I guess, in the end it’s not about having people remembering your name. A name is just a name, a random number of letters, an association to make identification easier. However, it is not a description. Many others share the same name, just like many other share the same hair colour or shoe size as you do. It’s an empty description that doesn’t tell anything about who you are.
One lesson I have pulled out of Kavanagh’s memoir is not to focus on 
making a name for yourself but to focus on making an impact in someone’s life. Inspire them, influence them positively, teach them, make them question their life and choices, keep them on their toes, help them to become a better version of themselves. They don’t need to remember your name. You don’t need credit for doing something like that. You won’t gain anything from them remembering your name, so all that counts is having good intentions and spreading positivity. 

Further, the book is also a reminder that people are selfish. And that you have to be selfish. No matter how attracted you are to someone, how much light they bring to your life and how happy they make you, there is always another side to the coin. When you are not 100% sure of something, making a conscious decision is always the best thing to feel like you are in control of your life. Even if it is going away or taking a break for a while. There is nothing shameful about it, it’s more so something necessary that you need to do if you want to stay true to yourself. Goodbyes, the ones not caused by death, can last forever but do not have and there are always two parties to it. Be selfish and figure out what is best for you, your life and your goals. Figure out what is bringing you happiness, spread those positive vibes and appreciate it. Don’t be scared to reach out. What is there to lose? What is there to win? Don’t overthink it, just do what feels right, nothing is permanent.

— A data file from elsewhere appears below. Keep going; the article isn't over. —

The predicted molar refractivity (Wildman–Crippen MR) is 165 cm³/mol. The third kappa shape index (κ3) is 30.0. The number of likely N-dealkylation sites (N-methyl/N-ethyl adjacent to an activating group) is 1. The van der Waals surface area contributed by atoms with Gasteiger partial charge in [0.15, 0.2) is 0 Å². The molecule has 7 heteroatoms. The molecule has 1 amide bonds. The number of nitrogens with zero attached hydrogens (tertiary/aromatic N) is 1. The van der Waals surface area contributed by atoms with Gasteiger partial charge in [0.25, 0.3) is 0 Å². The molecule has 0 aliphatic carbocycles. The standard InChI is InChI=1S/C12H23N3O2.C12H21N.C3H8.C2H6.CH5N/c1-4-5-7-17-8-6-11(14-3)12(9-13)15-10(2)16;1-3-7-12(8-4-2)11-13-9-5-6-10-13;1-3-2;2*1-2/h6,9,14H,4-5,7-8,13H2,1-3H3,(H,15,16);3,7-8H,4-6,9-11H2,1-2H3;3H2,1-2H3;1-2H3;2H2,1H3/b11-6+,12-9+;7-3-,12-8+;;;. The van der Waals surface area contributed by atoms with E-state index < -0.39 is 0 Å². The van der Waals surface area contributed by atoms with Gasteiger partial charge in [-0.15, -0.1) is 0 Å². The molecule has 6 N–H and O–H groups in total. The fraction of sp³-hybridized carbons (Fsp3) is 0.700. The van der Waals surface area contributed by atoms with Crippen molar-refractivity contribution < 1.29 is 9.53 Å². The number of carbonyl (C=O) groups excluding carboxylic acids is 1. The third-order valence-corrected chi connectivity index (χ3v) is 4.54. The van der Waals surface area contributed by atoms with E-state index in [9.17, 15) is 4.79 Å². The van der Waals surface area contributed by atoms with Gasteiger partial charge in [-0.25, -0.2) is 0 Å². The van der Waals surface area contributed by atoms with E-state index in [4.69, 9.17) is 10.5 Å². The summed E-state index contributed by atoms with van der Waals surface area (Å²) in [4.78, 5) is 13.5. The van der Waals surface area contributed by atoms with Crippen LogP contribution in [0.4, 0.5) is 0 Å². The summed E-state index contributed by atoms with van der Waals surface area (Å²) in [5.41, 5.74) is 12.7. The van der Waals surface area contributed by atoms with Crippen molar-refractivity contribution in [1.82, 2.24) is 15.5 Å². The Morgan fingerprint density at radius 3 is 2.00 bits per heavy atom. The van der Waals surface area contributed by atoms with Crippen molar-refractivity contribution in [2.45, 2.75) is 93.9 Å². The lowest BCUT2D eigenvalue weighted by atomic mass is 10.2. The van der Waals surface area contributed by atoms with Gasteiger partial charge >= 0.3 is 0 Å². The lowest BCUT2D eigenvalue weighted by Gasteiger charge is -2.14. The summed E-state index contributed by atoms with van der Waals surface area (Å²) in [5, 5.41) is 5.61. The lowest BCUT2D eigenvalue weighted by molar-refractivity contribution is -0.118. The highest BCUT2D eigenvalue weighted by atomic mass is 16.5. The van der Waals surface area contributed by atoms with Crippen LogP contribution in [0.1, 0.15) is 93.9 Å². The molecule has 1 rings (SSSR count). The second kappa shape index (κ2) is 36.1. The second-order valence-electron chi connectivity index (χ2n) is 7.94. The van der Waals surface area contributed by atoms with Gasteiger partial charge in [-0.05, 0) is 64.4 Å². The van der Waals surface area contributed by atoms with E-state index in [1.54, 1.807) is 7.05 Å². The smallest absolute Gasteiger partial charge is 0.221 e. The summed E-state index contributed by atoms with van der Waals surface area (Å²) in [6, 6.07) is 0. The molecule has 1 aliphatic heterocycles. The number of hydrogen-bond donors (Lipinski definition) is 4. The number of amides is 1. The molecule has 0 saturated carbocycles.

The book is also a subtle reminder how life is not meant to be lived in one place. There is a whole world out there to explore and to make unique experiences, to observe how you are managing yourself in different scenarios and settings. And oh, all the things life can throw at you! Sunshine, miracles, unfortunate events. All the places you are visiting and all the people that you are meeting are shaping you in endless and beautiful ways. So all you really can do is to take a deep breath and take it all in, realising that time is relative and that there are always good and better times that accompany those hard and low times. The beauty of life. 

Writing and words are such a beautiful thing. We are writing for people. For other people. To share with them our thoughts and experiences, a small insight into our very own universe, otherwise hidden deep inside our minds. Because at the end, if you manage to read carefully and between the lines, every personal written piece, every article and book is revealing so much about the author. However, this is not to say it is the truth nor a lie. It is the author’s truth, a small part and view of how events have an effect on a human being and how it makes them feel.